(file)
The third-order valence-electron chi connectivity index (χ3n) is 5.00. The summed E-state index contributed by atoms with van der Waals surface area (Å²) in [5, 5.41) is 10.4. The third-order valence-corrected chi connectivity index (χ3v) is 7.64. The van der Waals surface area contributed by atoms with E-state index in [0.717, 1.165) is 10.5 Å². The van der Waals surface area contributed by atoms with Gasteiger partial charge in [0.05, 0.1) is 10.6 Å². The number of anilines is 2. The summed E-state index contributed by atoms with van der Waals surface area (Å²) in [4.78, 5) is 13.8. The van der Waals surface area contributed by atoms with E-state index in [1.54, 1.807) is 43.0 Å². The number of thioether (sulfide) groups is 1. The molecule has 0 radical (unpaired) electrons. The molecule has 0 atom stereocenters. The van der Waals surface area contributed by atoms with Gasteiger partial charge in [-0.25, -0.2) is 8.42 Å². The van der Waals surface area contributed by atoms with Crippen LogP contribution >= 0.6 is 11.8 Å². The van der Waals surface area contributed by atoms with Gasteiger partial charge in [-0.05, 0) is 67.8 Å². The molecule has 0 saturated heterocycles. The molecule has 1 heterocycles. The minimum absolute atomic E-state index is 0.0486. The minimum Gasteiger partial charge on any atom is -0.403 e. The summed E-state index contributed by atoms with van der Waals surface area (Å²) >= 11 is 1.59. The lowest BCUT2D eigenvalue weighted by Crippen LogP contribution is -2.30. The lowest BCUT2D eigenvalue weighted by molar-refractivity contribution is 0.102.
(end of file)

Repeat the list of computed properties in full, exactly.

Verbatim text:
The third-order valence-electron chi connectivity index (χ3n) is 5.00. The summed E-state index contributed by atoms with van der Waals surface area (Å²) in [5, 5.41) is 10.4. The third-order valence-corrected chi connectivity index (χ3v) is 7.64. The van der Waals surface area contributed by atoms with E-state index in [0.717, 1.165) is 10.5 Å². The van der Waals surface area contributed by atoms with Gasteiger partial charge in [0.05, 0.1) is 10.6 Å². The number of anilines is 2. The summed E-state index contributed by atoms with van der Waals surface area (Å²) in [4.78, 5) is 13.8. The van der Waals surface area contributed by atoms with E-state index in [1.54, 1.807) is 43.0 Å². The number of thioether (sulfide) groups is 1. The molecule has 0 radical (unpaired) electrons. The molecule has 0 atom stereocenters. The van der Waals surface area contributed by atoms with Gasteiger partial charge in [-0.25, -0.2) is 8.42 Å². The van der Waals surface area contributed by atoms with Crippen LogP contribution >= 0.6 is 11.8 Å². The van der Waals surface area contributed by atoms with Gasteiger partial charge in [-0.05, 0) is 67.8 Å². The molecule has 0 saturated heterocycles. The molecule has 1 heterocycles. The minimum absolute atomic E-state index is 0.0486. The minimum Gasteiger partial charge on any atom is -0.403 e. The summed E-state index contributed by atoms with van der Waals surface area (Å²) >= 11 is 1.59. The lowest BCUT2D eigenvalue weighted by Crippen LogP contribution is -2.30. The lowest BCUT2D eigenvalue weighted by molar-refractivity contribution is 0.102.